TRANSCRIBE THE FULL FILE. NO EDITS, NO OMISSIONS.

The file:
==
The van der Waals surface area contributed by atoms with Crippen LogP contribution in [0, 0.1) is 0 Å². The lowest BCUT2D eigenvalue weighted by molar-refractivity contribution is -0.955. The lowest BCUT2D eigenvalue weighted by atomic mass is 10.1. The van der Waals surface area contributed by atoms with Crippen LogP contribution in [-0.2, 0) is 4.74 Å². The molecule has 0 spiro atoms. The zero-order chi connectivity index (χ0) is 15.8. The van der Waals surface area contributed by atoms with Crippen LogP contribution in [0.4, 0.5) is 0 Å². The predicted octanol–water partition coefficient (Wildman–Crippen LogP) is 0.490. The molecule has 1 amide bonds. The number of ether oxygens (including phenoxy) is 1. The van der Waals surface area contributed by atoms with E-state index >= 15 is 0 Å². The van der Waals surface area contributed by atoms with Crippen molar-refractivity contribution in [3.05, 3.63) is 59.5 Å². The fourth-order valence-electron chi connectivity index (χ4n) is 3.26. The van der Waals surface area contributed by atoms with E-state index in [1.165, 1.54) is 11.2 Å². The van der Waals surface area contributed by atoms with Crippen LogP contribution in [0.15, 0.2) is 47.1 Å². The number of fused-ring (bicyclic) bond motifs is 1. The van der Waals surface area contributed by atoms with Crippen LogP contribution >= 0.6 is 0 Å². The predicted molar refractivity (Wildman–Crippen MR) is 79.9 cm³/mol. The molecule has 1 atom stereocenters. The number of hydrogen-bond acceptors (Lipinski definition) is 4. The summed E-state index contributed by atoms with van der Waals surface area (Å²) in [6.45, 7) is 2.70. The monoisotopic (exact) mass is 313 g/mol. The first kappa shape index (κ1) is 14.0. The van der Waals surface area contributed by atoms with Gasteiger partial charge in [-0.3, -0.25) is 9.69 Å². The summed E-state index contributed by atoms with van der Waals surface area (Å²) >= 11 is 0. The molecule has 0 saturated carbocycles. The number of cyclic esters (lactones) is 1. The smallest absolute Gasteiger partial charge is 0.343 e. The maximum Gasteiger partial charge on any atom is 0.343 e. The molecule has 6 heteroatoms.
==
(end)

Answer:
The van der Waals surface area contributed by atoms with Crippen LogP contribution in [0, 0.1) is 0 Å². The lowest BCUT2D eigenvalue weighted by molar-refractivity contribution is -0.955. The lowest BCUT2D eigenvalue weighted by atomic mass is 10.1. The van der Waals surface area contributed by atoms with Crippen LogP contribution in [-0.2, 0) is 4.74 Å². The molecule has 0 spiro atoms. The zero-order chi connectivity index (χ0) is 15.8. The van der Waals surface area contributed by atoms with Crippen LogP contribution in [0.4, 0.5) is 0 Å². The predicted octanol–water partition coefficient (Wildman–Crippen LogP) is 0.490. The molecule has 1 amide bonds. The number of ether oxygens (including phenoxy) is 1. The van der Waals surface area contributed by atoms with E-state index >= 15 is 0 Å². The van der Waals surface area contributed by atoms with Crippen molar-refractivity contribution in [3.05, 3.63) is 59.5 Å². The fourth-order valence-electron chi connectivity index (χ4n) is 3.26. The van der Waals surface area contributed by atoms with E-state index in [1.165, 1.54) is 11.2 Å². The van der Waals surface area contributed by atoms with Crippen LogP contribution in [0.15, 0.2) is 47.1 Å². The number of fused-ring (bicyclic) bond motifs is 1. The van der Waals surface area contributed by atoms with Crippen LogP contribution >= 0.6 is 0 Å². The predicted molar refractivity (Wildman–Crippen MR) is 79.9 cm³/mol. The molecule has 1 atom stereocenters. The number of hydrogen-bond acceptors (Lipinski definition) is 4. The summed E-state index contributed by atoms with van der Waals surface area (Å²) in [6.45, 7) is 2.70. The monoisotopic (exact) mass is 313 g/mol. The first kappa shape index (κ1) is 14.0. The van der Waals surface area contributed by atoms with Gasteiger partial charge in [-0.3, -0.25) is 9.69 Å². The summed E-state index contributed by atoms with van der Waals surface area (Å²) >= 11 is 0. The molecule has 0 saturated carbocycles. The number of cyclic esters (lactones) is 1. The smallest absolute Gasteiger partial charge is 0.343 e. The maximum Gasteiger partial charge on any atom is 0.343 e. The molecule has 6 heteroatoms.